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Logical relationships between documents and schemata: was Re: usingnamespaces to version
- From: Jonathan Borden <firstname.lastname@example.org>
- To: Tony Coates <Tony.Coates@reuters.com>, email@example.com
- Date: Fri, 04 May 2001 13:07:25 -0400
Tony Coates wrote:
> On 03/05/2001 21:02:50 Jonathan Borden wrote:
>>Using the general rule that backwards compatible changes to a schema might
>>stay within the same namespace, the current schema for a particular
>>namespace would be identified by the purpose:
> I don't quite see how this can work. I mean, from what I understand, the
> purpose is embedded in the RDDL document, so there is still no way of
> which actual version of the schema is required. The problem here is that
> what is meant by "backwards compatible". Many XML authors think of it in
> of "instance documents which are valid under (some?) previous versions of
> schema remain valid instances under the new schema". That's fine, but for
> application developer, a more useful definition of "backwards compatible"
> be "instance documents which are valid under the new schema are also valid
> the version of the schema against which the application was written". As
> can see, the direction of "backwards" is opposite in these two cases, yet
> are perfectly valid views. It is really because of this conflict that I
> consider it so important to be able to resolve the precise versions of the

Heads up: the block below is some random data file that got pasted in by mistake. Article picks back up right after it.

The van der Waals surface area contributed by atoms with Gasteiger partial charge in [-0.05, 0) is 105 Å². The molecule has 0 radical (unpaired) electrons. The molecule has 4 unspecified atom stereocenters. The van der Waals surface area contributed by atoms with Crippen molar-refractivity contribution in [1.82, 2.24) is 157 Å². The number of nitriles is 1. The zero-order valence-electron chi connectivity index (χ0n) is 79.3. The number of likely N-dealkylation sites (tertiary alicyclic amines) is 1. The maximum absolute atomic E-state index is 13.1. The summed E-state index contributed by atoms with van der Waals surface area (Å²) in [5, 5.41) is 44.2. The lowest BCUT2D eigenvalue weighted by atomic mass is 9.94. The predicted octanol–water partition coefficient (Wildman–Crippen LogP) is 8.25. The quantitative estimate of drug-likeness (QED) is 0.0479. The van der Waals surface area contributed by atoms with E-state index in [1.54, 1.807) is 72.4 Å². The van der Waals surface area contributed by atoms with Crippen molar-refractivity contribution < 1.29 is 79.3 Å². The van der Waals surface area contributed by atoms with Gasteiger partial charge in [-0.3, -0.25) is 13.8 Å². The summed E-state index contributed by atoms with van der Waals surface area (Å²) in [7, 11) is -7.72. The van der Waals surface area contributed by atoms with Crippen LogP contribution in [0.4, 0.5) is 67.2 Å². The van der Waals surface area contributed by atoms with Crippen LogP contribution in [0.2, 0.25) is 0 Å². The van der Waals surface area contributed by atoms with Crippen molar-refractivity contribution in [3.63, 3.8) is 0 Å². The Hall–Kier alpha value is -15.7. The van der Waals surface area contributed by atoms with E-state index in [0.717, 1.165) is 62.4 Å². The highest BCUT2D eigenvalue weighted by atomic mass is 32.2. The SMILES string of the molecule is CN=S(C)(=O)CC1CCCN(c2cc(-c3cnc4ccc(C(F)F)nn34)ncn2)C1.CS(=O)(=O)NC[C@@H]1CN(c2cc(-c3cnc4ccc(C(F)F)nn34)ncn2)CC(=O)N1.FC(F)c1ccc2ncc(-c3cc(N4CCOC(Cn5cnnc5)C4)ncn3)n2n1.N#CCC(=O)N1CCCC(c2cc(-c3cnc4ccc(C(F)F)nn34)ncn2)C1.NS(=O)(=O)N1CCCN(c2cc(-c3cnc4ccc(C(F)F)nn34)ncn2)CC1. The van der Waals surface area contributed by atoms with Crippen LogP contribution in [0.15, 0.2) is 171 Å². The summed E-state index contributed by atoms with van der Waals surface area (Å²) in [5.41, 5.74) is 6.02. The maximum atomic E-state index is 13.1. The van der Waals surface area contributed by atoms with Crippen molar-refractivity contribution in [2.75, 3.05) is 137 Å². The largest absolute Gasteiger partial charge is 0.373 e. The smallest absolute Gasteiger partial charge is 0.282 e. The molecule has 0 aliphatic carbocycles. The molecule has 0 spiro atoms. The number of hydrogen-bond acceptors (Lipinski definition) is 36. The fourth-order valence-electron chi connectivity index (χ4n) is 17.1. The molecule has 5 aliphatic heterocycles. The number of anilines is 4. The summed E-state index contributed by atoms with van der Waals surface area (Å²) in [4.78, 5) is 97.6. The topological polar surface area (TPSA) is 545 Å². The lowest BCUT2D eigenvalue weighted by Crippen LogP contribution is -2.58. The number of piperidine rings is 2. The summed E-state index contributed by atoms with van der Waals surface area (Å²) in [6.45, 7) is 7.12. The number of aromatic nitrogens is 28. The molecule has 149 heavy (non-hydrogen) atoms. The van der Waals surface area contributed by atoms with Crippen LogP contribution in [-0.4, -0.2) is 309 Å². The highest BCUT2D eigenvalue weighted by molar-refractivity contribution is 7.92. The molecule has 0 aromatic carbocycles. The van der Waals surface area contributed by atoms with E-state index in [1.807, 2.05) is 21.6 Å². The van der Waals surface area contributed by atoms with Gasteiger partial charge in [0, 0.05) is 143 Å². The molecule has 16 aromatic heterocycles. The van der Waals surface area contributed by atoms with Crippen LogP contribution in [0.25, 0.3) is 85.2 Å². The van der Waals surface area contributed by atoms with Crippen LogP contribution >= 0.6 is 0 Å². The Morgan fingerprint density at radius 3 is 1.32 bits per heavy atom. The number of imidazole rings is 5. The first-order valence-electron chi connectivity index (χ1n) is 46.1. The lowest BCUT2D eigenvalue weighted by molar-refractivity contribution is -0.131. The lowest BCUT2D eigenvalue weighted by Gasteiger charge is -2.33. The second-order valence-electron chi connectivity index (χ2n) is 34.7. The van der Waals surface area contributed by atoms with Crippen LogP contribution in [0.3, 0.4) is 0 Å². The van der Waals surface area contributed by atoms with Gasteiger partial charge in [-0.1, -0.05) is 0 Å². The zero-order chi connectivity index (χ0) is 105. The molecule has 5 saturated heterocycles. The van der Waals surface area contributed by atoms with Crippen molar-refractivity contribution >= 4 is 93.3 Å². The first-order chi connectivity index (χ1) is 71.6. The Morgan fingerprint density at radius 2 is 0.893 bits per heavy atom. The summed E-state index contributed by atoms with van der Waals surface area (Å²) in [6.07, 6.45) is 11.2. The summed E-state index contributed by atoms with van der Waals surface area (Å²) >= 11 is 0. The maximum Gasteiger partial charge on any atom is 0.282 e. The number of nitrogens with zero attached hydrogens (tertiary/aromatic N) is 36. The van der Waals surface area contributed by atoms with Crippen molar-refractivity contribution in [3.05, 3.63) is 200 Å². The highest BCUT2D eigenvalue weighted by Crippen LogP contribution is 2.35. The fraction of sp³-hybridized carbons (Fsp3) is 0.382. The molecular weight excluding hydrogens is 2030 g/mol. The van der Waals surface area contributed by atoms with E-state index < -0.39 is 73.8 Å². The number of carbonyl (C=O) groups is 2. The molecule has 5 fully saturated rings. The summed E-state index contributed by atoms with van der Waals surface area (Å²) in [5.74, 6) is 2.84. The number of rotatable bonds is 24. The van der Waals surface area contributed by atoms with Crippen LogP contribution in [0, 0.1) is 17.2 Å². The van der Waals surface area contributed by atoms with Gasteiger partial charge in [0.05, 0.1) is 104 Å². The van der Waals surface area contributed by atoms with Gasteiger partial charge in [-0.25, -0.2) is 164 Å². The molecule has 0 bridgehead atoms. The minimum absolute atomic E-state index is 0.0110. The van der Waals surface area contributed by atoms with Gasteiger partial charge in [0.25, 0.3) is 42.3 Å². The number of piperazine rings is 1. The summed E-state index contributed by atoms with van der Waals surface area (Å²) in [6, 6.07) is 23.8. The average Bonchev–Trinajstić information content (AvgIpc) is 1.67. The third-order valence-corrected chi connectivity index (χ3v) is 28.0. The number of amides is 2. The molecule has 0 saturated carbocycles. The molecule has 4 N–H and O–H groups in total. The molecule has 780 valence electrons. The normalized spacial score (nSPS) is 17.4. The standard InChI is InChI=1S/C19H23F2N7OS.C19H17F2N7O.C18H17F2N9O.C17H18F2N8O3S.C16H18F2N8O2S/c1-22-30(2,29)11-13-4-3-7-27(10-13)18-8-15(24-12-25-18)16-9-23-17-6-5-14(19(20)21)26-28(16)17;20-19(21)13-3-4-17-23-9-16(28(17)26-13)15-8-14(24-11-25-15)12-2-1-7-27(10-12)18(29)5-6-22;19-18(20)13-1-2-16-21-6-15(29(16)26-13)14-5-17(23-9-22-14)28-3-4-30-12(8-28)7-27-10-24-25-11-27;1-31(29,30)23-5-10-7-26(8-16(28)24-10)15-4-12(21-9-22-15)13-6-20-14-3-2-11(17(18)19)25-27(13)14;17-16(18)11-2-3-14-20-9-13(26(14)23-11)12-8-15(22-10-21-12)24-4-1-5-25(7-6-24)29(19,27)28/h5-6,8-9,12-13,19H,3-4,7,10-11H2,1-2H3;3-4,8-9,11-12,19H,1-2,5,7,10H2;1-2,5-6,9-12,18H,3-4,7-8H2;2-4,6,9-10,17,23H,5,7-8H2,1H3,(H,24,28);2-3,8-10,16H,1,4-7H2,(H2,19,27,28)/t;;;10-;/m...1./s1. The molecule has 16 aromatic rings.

> schemas used by a document, and namespaces with explicit versions do seem
> the only practicable solution at present.
In order to have a rational discussion of this topic, we need to use precise
language regarding how different versions of a schema, or different types of
schemata, relate to a particular instance of a document and to sets of
To start this discussion I have somewhat formally define a set of terms:
It is important to properly determine the relationship of a new schema to an
old schema which is merely a special case of the general relationship of any
two schemata perhaps those of differing specifications (for example a schema
defined in XML Schema vs. one defined in TREX).
Since the RDDL description of a namespace includes a set of resources, this
set can be subsetted by selecting particular natures and purposes (for
example the set of all schemata related to a namespace, the set of all XML
Schemata related to a namespace etc.). Since a namespace is defined by a
URI, my intention is to extend this document to define logical relationships
between URIs and resources in general.
Let's now examine your first case of how "backwards compatible" might be
> "instance documents which are valid under (some?) previous versions of the
> schema remain valid instances under the new schema".
When Extension(Snew,Sold) all valid instances under the old schema are also
valid instances under the new schema.
Now let's examine the second case:
>"instance documents which are valid under the new schema are also valid
> the version of the schema against which the application was written".
When Extension(Snew,Sapp) all valid instances under the new scheme are also
valid instances under the "app" schema.
When Sold = Sapp the two definitions are identical, and so I think that
these two definitions of "backwards compatible" are themselves compatible.
To the question of how RDDL might help: The designer of a namespace
(designer of the RDDL document describing the namespace) is free to use
version specific purposes assigned to each rddl:resource referencing a
schema. The purpose http://www.rddl.org/purposes#schema-validation is simply
a well known purpose for describing that a particular schema is used for
schema validation in a particular namespace. An application might, for
example, choose to label schemata with version specific purposes.
The Open Healthcare Group